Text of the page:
The conductor Sir Georg Solti once told me, ‘I am conducting Beethoven for a Hollywood movie. It will bring many young people to concerts.’
The film was Immortal Beloved (1994), starring Gary Oldman as the great composer and the Dutch actor Jeroen Krabbé as his faithful amanuensis Anton Schindler, setting out on a posthumous mission to track down the one woman Beethoven really loved. Schindler decides in the end that Beethoven was consumed by love for his brother’s wife, the loose-living Johanna, a conclusion unsupported by any historical evidence and actively contradicted by Beethoven’s remorseless court fight with Johanna over the custody of her son Karl. The film never achieved international release.
Other musicians who can be heard on the soundtrack include Gidon Kremer, Murray Perahia and the London Symphony Orchestra.
In 2006, Metro-Goldwyn-Mayer released Copying Beethoven by the Polish director Agnieszka Holland, shot mostly in Hungary. It finds the great man composing his ninth symphony with help from a young female copyist. Beethoven’s two copyists at the time were decidedly male. Ed Harris played the composer. The film proved ephemeral. The Kecskeméti Orchestra and the LSO are credited for soundtrack.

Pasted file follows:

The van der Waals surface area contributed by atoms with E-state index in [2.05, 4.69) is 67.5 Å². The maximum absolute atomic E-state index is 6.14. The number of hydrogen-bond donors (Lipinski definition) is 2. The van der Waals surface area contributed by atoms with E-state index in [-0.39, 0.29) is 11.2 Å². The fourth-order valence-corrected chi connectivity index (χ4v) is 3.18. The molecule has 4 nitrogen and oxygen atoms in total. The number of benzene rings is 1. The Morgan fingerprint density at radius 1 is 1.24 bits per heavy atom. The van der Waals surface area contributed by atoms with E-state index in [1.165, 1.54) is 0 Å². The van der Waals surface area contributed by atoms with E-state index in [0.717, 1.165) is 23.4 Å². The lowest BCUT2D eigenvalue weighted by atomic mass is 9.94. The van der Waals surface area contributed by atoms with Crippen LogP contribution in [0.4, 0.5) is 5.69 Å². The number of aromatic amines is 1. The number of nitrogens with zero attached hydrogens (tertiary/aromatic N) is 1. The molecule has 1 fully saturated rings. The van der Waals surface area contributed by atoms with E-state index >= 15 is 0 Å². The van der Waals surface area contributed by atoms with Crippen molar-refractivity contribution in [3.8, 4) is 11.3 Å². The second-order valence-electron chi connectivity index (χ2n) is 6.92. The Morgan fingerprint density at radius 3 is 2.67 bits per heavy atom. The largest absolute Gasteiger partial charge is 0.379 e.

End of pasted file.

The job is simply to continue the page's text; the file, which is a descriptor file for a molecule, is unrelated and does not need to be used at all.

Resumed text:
Although Hollywood has made numerous biopics about artists and writers, composers get shortchanged and Beethoven is elusive on screen. His greatest impact has been as a St Bernard dog in a children’s film franchise that has so far yielded eight movies, none of which utilise Beethoven’s music.
His works are most often heard in films about classical musicians, such as Hilary and Jackie (1998) where the Archduke Trio was performed and Mr. Hollands Opus (1995) where the 7th symphony was used to good effect (the full soundtrack was compiled by Michael Kamen; the orchestra was the Seattle Symphony).
Music relevance is immaterial. Für Elise made an appearance in Polanski’s 1968 horror film Rosemary’s Baby, the ninth symphony showed up in Die Hard (1998) and the string quartet Opus 18, No. 5 underscored Daddy Day Care (2003). There is an undercurrent of the Eroica Symphony in Mission Impossible (2015). What’s it doing there? It’s music, and it’s out of copyright.
That said, there are a few movies where Beethoven’s music is absolutely fit for purpose – the Emperor concerto in The King’s Speech (2010) where it is used to cure the King’s stutter; the first cello sonata in The Horse Whisperer (1998); and the first piano sonata in the haunting Warsaw film, The Zookeeper’s Wife (2017).
Among all his film credits, Beethoven looms largest in Stanley Kubrick’s 1971 adaptation of Anthony Burgess’s novel, A Clockwork Orange. The central character, Alex, psyches himself up to commit rape and murder by listening to Beethoven’s ninth symphony, the humane antithesis to his violent actions. The recording used in the film is Ferenc Fricsay’s 1957 Berlin performance for Deutsche Grammophon.